Mummy on the Orient Express: a review of a Doctor Who episode

Spoilers Sweetie! Go watch the episode first.

Peter Capaldi

Are you my mummy?

I found this episode much more fun than I was expecting for a ‘monster of the week’ episode. I am certain that this was a deliberate ‘rest’ from the much more serious tone of last week’s episode. My two favourite moments of dialogue were the ‘Are you my mummy?’ spoken by the Doctor when studying the death-dealing vision of a Egyptian-mummy-analogue, and again, when the Doctor agrees with Perkins that a job on the TARDIS would ‘change a man’. Self-referential jokes have to be clever and unexpected to work. I was actually expecting some humour relating to the previous Agatha Christie episode, The Unicorn and the Wasp, so a joke made on the first series double episode The Empty Child/The Doctor Dances was a bonus for me. And am I the only person the think of Auden’s poem with the ‘stop the clock’ statements.

Right up, can I say that Clara’s dress and pyjamas on the train were simply gorgeous. It is a pity she can’t dress in period clothing more often. And Clara’s changeable attitude to the Doctor both annoys me and makes sense. After all, I think she should be more trusting of the Doctor as she has known him for a while, and she knows the man underneath the new face is still the same man. Still, I’m glad this wasn’t her actual last trip with the Doctor, as I am still keen to see how her relationship with Danny works out. Danny seems to be her sea anchor and voice of reason, which is odd since that was previously her role for the Doctor. It does worry me that is still lying to the Doctor, as I can see no good coming from that.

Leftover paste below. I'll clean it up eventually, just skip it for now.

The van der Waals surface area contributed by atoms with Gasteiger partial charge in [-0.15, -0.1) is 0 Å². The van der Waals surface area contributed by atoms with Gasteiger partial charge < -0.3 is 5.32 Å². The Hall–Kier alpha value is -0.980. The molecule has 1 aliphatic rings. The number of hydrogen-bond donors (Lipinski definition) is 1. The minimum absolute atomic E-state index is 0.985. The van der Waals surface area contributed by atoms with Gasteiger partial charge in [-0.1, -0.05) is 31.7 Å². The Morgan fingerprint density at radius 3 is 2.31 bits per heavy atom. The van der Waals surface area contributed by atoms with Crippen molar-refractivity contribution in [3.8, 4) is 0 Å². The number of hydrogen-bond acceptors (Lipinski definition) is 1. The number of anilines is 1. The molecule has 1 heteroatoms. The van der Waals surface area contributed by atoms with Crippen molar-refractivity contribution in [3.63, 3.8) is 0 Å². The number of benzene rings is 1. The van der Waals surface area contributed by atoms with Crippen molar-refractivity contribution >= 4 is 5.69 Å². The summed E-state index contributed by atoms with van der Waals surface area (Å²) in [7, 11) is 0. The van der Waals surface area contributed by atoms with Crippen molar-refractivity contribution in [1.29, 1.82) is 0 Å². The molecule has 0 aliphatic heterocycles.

Now, the big questions of the episode revolved around Gus. Who the hell is Gus, and how come he/it/she has the ability to contact the Doctor in the TARDIS? And why doesn’t that send a red flag up with the Doctor? I was quite horrified with Gus’s tactics to get the team of experts to work, as it really seemed quite unnecessary to motivate them more with lives already at stake. He is obviously a Big Bad Villain, and yet the Doctor didn’t seem too excited by the fact that it was Gus who was calling all the shots.

And just where was Missy? Somebody tried to tell me that Missy is a future version of Clara, but I don’t see it. What do you think?
Perkins was the real treasure of the episode. I hope we come across Perkins again, and not just because he was an engineer on a Science Fiction version of a train. The Doctor is usually the smartest person in the room … but not with Perkins around.

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4 Comments

Filed under Doctor Who, Review

4 responses to “Mummy on the Orient Express: a review of a Doctor Who episode

  1. Of course, “Albert Perks” was the name of the station master in The Railway Children – played by Bernard Cribbins. Which might be a coincidence…

  2. Laura Jones

    I really enjoyed reading this! I’ve started following you, I’m looking forward to reading more posts!

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